We want to hear from you. Use this space to comment on our series.
As a young man, Jeffrey Goldberg left the United States to join the Israeli Army. In a prison camp for Palestinians, Goldberg encountered situations that challenged his idealism.
Disclaimer: The US Holocaust Memorial Museum may use your comments for educational, research, and Museum purposes, including publication. A selection of comments may be posted on our website, at our discretion.
For a period in my life, I was the target of some schoolyard antisemitism. They would pitch pennies at me sometimes on the playground. They said it was a game called "Bend the Jew," which is, of course, based on the idea that a Jew will stoop to pick a penny.
It's funny because—you talk about the lasting impact of things that happen early in your lifetime—I won't bend down now to pick up a quarter.
So I think that it's true, and unfortunately it's true, to say that antisemites shaped my early Jewish identity. And I think I came to the ideas of Zionism through a very basic understanding, which is that Zionists said to themselves and said to their fellow Jews, "Look. When you get hit, you can hit back."
As a young man, Jeffrey Goldberg left the United States to join the Israeli Army. When he was assigned to guard Palestinian rebels in a prison camp, Goldberg encountered situations that challenged his idealism. In his book, called Prisoners, Goldberg details his experiences at the camp, including his relationship with a Palestinian named Rafiq.
Welcome to Voices on Antisemitism, a free podcast series of the United States Holocaust Memorial Museum made possible by generous support from the Oliver and Elizabeth Stanton Foundation. I'm Daniel Greene. Every other week, we invite a guest to reflect about the many ways that antisemitism and hatred influence our world today. Here's journalist and author, Jeffrey Goldberg.
In my self-conception I'm a militant Jew because I would have in my own life now zero tolerance for antisemitic behavior around me.
I think I was drawn to Israel—or drawn to the idea of collective Jewish self defense—because I did look at the Shoah, and I didn't come up with a philosophical response to it. I came up with a practical response: Well, it was a lot easier to kill the Jews because they wouldn't defend themselves. And a militant Jew is someone who looks at that experience and says, "No. That won't happen again."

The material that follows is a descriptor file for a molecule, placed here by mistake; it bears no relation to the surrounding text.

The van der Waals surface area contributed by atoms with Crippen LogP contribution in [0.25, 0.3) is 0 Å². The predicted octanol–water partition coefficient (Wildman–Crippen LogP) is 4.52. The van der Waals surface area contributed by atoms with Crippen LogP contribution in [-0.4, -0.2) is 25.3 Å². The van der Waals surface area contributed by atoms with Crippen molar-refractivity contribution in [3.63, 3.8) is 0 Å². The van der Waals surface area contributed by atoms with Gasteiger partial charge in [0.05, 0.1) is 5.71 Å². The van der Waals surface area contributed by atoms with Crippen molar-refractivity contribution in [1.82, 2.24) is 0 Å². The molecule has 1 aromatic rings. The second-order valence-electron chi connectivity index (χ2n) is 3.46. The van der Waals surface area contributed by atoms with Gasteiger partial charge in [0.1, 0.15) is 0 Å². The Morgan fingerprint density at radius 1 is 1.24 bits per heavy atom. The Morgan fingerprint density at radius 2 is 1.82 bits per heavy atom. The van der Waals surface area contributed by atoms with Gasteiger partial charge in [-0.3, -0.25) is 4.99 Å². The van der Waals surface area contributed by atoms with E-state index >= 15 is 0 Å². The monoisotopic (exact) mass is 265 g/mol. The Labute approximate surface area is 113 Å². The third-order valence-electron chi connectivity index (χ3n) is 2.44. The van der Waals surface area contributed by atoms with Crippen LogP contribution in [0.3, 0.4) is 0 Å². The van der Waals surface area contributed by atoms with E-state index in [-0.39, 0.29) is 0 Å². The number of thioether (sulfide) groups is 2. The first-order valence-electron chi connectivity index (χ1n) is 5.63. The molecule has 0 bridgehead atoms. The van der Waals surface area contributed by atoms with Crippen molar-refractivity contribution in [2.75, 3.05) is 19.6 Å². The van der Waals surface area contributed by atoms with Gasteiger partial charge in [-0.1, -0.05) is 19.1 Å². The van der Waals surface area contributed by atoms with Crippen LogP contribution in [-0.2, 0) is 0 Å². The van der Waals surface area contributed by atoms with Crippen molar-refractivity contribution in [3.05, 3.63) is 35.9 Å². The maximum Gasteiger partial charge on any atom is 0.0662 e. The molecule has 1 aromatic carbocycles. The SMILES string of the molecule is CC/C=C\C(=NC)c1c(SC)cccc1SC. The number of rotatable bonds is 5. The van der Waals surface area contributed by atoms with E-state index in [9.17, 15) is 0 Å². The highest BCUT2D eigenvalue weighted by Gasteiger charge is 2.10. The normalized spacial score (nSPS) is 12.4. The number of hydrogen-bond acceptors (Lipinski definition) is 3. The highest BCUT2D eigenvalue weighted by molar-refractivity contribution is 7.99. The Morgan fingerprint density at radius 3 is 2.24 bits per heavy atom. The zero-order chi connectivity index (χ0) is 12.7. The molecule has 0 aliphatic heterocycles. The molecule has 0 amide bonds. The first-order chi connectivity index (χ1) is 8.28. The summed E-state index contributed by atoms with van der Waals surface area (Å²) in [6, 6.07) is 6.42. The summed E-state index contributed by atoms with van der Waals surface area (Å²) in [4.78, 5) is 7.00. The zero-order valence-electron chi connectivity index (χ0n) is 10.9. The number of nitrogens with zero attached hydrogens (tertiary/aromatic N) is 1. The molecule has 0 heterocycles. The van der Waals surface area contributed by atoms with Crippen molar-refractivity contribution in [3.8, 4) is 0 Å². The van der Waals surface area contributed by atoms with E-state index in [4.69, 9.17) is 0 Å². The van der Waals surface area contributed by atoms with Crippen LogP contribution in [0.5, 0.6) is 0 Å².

I wanted to serve in the Israeli Army in part because I wanted to be one of those Jews who defends himself. I'm not saying that was motivated solely by what happened when I was 12 or 13, but I think that it explains a lot.
And so you're given a rifle, and a 20-year-old with a rifle—and it doesn't matter what culture—it's a very empowering thing, that rifle. And what happened over time was I began to see some of the ambivalence in having that rifle.
At the age of 42 now, I'm not opposed to Jewish muscularity, but the reality of power is not the fantasy of power. The reality of power is messy.
I learned that the hard way. It was 1989, 1990, the height really of the first Palestinian uprising, which was the rock-throwers and graffiti-artists and Molotov cocktail-throwing. And the job of the Israeli Army at the time was to suppress these rioters. It was grubby work, chasing kids and putting them in jail. So there was no outlet for these dreams of heroism.
And the second difficulty was watching some Jews—not all, not the majority I was with, but some—misuse their power. And that was part of the challenge of the restoration of Jews to power—was: how do Jews use it?
It doesn't mean you don't use power. I mean this is the line that I try to walk—and you hope that Israel and you hope that America is able to walk—which is: be conscious of the awesome power that you have and use it in a measured way.